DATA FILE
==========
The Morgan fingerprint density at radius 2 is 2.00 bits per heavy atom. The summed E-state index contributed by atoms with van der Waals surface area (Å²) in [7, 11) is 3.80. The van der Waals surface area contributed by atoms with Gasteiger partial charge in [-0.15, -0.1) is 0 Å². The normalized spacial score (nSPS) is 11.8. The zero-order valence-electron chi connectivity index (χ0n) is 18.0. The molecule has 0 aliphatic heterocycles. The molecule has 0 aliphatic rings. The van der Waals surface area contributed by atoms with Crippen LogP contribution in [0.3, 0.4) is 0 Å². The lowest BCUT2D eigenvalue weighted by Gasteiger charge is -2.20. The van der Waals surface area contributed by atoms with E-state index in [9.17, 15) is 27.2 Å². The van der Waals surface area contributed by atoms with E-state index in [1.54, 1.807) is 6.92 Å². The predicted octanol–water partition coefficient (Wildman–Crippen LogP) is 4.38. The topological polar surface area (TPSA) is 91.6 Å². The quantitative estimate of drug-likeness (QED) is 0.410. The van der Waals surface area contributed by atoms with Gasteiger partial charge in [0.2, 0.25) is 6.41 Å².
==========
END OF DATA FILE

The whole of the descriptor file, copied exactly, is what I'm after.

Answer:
The Morgan fingerprint density at radius 2 is 2.00 bits per heavy atom. The summed E-state index contributed by atoms with van der Waals surface area (Å²) in [7, 11) is 3.80. The van der Waals surface area contributed by atoms with Gasteiger partial charge in [-0.15, -0.1) is 0 Å². The normalized spacial score (nSPS) is 11.8. The zero-order valence-electron chi connectivity index (χ0n) is 18.0. The molecule has 0 aliphatic heterocycles. The molecule has 0 aliphatic rings. The van der Waals surface area contributed by atoms with Crippen LogP contribution in [0.3, 0.4) is 0 Å². The lowest BCUT2D eigenvalue weighted by Gasteiger charge is -2.20. The van der Waals surface area contributed by atoms with E-state index in [9.17, 15) is 27.2 Å². The van der Waals surface area contributed by atoms with E-state index in [1.54, 1.807) is 6.92 Å². The predicted octanol–water partition coefficient (Wildman–Crippen LogP) is 4.38. The topological polar surface area (TPSA) is 91.6 Å². The quantitative estimate of drug-likeness (QED) is 0.410. The van der Waals surface area contributed by atoms with Gasteiger partial charge in [0.2, 0.25) is 6.41 Å².